Mars had been accustomed to being a star among his old classmates, but at his new school he found himself being bullied. He acquired a nickname, "Peter Pan Hyma Dingier" – the first part playing off his pixieish looks, the second part still inexplicable. "Even the nerds were calling me that!" He laughs. "Oh, man, it was rough. I didn't even want to go to school. But then the guys that called me that became my good friends." He was popular for the rest of his school days – his best friends were the alpha jocks – but he never forgot what it felt like to be an outcast.

Through it all, Mars' dad never lost faith in what he seemed to see as his boy's destiny. One day, he and Bruno made a last-ditch effort at selling the remains of his Elvis memorabilia at a swap meet, earning a total of $125. At the end of the day, Bruno pointed out a Fender guitar at the next stall priced at $115 – and his dad bought it for him on the spot. "It was literally all the money he had," Mars says.

His dad taught him Ventures, Chuck Berry and Carlos Santana songs on guitar, even as Mars was getting into more modern music, gravitating toward the Neptunes' and Timbaland's production. His dad started up a band again; Mars would get up and sing songs like "My Girl," and also opened with his own 'NSync-style boy band, the School Boys.

During a pep rally in his sophomore year, Mars got onstage and sang Ginuwine's "Pony." Teachers yelled at him for singing the word "horny"; girls went nuts. Mars felt reborn. "After that, I walked around the halls like I was Sinatra," he says. "I was like, 'OK. I'm not just an impersonator.'" He pauses, then cracks up: '"I can also impersonate Ginuwine!'"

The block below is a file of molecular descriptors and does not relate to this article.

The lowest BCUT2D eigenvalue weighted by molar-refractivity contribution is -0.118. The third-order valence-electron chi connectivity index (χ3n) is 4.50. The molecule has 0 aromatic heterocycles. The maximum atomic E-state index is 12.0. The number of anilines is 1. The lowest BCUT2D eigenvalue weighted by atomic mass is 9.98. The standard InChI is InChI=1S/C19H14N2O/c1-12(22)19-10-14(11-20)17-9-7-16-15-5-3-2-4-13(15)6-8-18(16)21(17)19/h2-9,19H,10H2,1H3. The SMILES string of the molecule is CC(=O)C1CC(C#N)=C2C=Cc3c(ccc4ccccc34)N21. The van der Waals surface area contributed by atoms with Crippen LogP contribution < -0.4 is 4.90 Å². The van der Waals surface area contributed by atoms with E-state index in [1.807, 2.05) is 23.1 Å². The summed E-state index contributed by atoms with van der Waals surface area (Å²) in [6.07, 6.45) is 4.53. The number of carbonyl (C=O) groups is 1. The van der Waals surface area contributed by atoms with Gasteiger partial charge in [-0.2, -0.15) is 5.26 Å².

Mars found himself back in what passed for the big time of Hawaiian entertainment, making $75 a show while still in high school as the opening act for a big magic show, and playing Michael Jackson in a celebrity-impersonators revue. He was eerily good at the latter, as YouTube footage demonstrates – he's a far more gifted dancer than he shows now. "Just because I can moonwalk," he says, "doesn't mean I should moonwalk." He was also in a position to act on his backstage fantasies: According to Wilson, Mars started dating a backup singer in her early twenties when he was 16, concealing the relationship from his mom. Mars is more circumspect about his youthful success with women. "My mother and father taught me that a gentleman doesn't kiss and tell," he says.

In the corner of Mars' living room, near a fireplace that's blazing despite the perfect weather outside, is a Steinway piano made of rich, dark-brown wood – an instrument so opulent-looking that Elton John might wonder if he could afford it. It sounds pretty good, too: Mars is sitting at its keys, demonstrating how he wrote his fifth Number One single, "When I Was Your Man," right here. He's justifiably proud of the fact that the record is just his piano and voice.